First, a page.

Querétaro (Primera Division)
#12 | Defender/Midfielder
November 7, 1984 (Age: 31)
5' 9", 145 lbs (1.75 m, 66 kg)
The son of a Jewish father and Mexican mother, Bornstein has been as hard to stereotype as a person as he has been difficult to define as a player. He grew up in southern California, beginning his career as a striker. By all accounts, he was rather proficient in the role as he scored 23 goals and 16 assists for Los Alamitos High School to lead the Orange County team to a CIF Championship.
His introduction to collegiate soccer came at Cal Poly-Pomona, under the tutelage of former Hansa Rostock player and US Soccer Hall of Famer Paul Caligiuri. In his freshman year for the NCAA Division II Broncos, he notched a solid 10 goals and seven assists, and was named CCAA Freshman of the Year.
That inaugural campaign was followed by a stellar sophomore season that would attract interest from collegiate soccer powerhouse UCLA. He fired home seven goals and a near school season record of 12 assists. His production would see him named to the All-California Collegiate Athletic Association First Team.
In 2004, he traded the sights and sounds of Cal Poly-Pomona's Kellogg Park for the chance to follow in his uncle's footsteps and enroll at UCLA. The new Bruin would make a modest contribution, notching one goal and one assist in 20 games, nine of which were starts. Bornstein found his play limited by strong depth and competition for places from players like Chicago Fire young gun Chad Barrett.
His senior year would show growth, as he tallied five goals and two assists in 20 outings. Only strike partner Kamani Hill, later signed by VfL Wolfsburg, would tally more goals that year with seven. In recognition of his play, Bornstein was named to the All-Pac-10 Second Team.
Bornstein was selected by Chivas USA in the fourth round of the 2006 MLS SuperDraft, having caught the eye of coach Bob Bradley. In the wake of a disastrous prior campaign, Bradley was scheming for ways to redesign his team for success. With a host of options in attack already available, Bradley converted Bornstein into a makeshift left back, having instigated the shift in role from the first day of that season's training camp.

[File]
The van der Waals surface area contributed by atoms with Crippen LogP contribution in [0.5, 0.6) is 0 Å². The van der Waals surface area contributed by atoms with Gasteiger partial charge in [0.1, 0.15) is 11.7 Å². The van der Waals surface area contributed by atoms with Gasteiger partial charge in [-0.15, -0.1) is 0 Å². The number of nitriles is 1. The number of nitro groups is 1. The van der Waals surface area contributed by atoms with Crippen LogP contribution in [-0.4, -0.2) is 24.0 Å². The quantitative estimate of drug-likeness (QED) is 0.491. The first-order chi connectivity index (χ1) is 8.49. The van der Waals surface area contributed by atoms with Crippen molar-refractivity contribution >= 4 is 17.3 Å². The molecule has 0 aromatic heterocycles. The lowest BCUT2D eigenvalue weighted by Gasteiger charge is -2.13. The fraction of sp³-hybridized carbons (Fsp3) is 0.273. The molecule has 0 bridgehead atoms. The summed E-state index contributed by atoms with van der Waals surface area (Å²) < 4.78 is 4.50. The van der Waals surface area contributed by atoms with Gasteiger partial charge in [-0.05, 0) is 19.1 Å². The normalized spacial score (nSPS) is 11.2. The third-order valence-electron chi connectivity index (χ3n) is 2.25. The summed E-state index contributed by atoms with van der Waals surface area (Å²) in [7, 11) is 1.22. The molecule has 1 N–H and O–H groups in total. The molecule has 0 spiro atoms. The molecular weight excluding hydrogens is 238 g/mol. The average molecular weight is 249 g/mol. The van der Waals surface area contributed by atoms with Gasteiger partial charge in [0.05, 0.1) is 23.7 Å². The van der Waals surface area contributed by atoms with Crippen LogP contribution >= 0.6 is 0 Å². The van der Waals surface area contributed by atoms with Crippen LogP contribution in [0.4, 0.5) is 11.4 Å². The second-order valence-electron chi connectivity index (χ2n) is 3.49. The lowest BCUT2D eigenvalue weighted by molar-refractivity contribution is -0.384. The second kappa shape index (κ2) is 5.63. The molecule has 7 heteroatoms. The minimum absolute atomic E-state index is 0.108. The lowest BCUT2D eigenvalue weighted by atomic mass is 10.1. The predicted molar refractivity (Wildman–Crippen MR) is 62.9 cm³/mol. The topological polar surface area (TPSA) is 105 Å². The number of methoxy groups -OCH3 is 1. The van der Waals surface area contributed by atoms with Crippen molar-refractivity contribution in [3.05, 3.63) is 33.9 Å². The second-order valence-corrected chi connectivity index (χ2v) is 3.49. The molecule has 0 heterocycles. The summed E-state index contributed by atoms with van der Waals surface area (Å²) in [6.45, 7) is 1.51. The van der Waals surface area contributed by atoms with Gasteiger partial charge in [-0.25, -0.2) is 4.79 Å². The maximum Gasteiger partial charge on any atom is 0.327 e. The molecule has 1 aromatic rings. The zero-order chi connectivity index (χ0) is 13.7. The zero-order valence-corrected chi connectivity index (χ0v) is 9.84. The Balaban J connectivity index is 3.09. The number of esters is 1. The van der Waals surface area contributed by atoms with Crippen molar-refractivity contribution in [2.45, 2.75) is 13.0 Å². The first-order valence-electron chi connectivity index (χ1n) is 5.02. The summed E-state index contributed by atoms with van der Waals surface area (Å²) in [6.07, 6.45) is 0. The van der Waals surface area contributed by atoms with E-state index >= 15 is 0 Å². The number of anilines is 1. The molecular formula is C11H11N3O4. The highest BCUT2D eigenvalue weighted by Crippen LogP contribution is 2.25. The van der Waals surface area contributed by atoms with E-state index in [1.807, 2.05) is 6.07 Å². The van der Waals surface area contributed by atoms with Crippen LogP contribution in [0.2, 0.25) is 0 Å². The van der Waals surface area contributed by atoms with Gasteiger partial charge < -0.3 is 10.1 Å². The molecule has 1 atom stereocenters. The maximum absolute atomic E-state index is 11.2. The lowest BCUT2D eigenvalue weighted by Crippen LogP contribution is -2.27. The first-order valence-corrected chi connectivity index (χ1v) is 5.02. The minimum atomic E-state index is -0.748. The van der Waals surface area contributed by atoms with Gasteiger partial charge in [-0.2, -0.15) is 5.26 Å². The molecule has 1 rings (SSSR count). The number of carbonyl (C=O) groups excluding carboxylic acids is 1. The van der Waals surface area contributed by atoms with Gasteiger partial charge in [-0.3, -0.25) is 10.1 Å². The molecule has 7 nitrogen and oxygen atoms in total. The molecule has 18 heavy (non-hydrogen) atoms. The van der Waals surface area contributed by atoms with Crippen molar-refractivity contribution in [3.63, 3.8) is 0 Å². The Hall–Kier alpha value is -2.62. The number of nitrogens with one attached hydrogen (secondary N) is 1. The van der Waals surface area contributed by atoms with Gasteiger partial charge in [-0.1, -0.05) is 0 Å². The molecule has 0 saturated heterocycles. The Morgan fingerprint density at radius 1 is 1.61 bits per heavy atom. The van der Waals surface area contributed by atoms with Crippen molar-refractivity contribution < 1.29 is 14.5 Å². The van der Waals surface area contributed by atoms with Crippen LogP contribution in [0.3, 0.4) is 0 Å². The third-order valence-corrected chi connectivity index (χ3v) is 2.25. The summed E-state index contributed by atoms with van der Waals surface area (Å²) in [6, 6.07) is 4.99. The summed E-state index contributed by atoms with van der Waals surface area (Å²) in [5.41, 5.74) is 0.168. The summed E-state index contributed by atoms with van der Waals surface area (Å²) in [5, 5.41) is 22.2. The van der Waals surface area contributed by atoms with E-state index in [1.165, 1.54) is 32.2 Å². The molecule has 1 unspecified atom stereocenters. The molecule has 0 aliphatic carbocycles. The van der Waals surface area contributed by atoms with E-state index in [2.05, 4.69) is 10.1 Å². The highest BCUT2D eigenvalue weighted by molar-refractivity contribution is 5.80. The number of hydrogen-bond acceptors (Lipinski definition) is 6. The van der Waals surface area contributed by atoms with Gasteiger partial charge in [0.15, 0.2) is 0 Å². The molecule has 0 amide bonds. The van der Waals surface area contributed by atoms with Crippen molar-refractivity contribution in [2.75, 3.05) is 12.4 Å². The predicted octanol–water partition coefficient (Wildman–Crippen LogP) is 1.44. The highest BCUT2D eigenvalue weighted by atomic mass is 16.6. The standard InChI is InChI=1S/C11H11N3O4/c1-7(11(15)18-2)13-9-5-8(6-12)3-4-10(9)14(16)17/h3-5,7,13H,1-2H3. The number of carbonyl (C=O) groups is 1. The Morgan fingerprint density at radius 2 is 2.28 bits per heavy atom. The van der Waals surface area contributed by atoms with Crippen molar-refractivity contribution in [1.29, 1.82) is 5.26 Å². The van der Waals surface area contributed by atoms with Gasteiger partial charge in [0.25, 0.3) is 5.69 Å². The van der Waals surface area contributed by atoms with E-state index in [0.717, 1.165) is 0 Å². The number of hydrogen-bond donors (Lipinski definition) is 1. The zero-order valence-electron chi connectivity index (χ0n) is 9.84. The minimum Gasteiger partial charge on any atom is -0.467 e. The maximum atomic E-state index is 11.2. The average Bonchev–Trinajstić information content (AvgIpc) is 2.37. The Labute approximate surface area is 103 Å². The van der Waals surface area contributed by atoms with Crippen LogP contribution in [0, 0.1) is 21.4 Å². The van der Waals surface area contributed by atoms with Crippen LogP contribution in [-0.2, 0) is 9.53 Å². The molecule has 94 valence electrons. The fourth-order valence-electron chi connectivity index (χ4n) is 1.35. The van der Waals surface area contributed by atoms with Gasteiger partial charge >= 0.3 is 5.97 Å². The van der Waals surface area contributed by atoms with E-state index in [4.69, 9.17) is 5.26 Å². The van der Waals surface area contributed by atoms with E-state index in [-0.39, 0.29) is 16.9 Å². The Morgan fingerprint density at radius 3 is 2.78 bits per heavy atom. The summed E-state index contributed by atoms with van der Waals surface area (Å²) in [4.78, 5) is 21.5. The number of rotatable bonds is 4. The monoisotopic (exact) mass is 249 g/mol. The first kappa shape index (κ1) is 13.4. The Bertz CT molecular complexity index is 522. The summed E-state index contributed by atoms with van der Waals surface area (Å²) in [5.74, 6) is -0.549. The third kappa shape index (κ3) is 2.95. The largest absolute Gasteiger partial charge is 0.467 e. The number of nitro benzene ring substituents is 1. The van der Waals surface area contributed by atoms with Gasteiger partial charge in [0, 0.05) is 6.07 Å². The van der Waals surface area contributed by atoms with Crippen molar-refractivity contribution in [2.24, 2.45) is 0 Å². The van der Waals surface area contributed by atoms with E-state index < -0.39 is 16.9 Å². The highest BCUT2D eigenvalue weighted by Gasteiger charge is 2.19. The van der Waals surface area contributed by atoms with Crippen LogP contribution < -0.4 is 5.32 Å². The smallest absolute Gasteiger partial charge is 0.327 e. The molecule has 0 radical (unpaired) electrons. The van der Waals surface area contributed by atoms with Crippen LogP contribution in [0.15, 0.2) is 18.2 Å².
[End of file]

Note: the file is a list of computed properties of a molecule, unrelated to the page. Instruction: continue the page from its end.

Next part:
The youngster performed quite admirably, and helped shore up the Chivas defense. While he was used in a variety of roles, Bornstein validated his worth as a fullback. When his first professional campaign finished, his tallies stood at an impressive six goals and four assists. In doing so, he helped Chivas to finish a respectable third in the Western Conference.
In the postseason, Bornstein was recognized for his outstanding play by being named 2006 MLS Rookie of the Year.
Throughout his MLS career, Bornstein has become a mainstay in Chivas USA's lineup. The bulk of his playing time has come at his now-familiar left back position, although he has been deployed in left midfield as well. In 2007, he was named to the MLS Best XI.
The following year, transfer rumors swirled around Bornstein. Maccabi Tel Aviv was reputed to be very interested in bringing him to the Israeli Premier League, where he wouldn't count as a foreigner thanks to his Jewish heritage. However, the signing never materialized and Bornstein remained in Major League Soccer.
In July 2010, Tigres de la UANL announced that Bornstein had signed a pre-contract with the club. Upon the expiration of his deal with Chivas USA in December 2010, he will head south of the border to ply his trade in the Mexican Primera Division.
Having sparkled for Bradley in MLS, it was no shock when Bornstein was called up by the new US coach in late 2006. After taking part in the winter training camp, he received his first cap in a 3-1 win over Denmark, on January 20th. In a fairly impressive debut at left back, he fired home his first international goal - the game winner - after a well worked play by Justin Mapp.
Bornstein earned his second cap with a 90-minute outing in their February 2007 win over arch rivals Mexico.
The summer of 2007 was a whirlwind for the US national team and it served as a useful platform for Bornstein to get his first serious international experience. He played all but one match en route to the Yanks' title in the '07 CONCACAF Gold Cup. Immediately following the 2-1 triumph over Mexico, Bornstein joined the Copa America squad in Venezuela as one of the few players to participate in both major tournaments for the US.
His improved play in 2007 established him as the Americans' top choice at left back. However, an injury-riddled 2008 and subsequent loss of form opened the door for Heath Pearce to claim Bornstein's spot in the starting XI.
The tables were turned once again in 2009 when Pearce found himself glued to Hansa Rostock's bench. His lack of playing time precipitated a loss of form that allowed Bornstein a chance to climb the depth chart once again.
At the 2009 Confederations Cup, he once again found himself in the starting lineup. However, when a banged-up Carlos Bocanegra convalesced in time for the semifinals, Bornstein was bumped out of the team in favor of the US captain.
Nevertheless, Bornstein had made enough of an impression in the Confederations Cup to play a significant role in the remainder of the qualifying campaign.
Although he was an obvious selection to the 23-man World Cup squad, when the US battled with England in their first match, Bornstein found himself watching from the bench. However, a hobbled Oguchi Onyewu was benched for the Algeria match and Bocanegra shifted into the center, paving the way for Bornstein's return to the lineup. He was given the starting nod against the Algerians and the Ghanians.
Bornstein will enter the 2014 World Cup cycle as the incumbent at left back.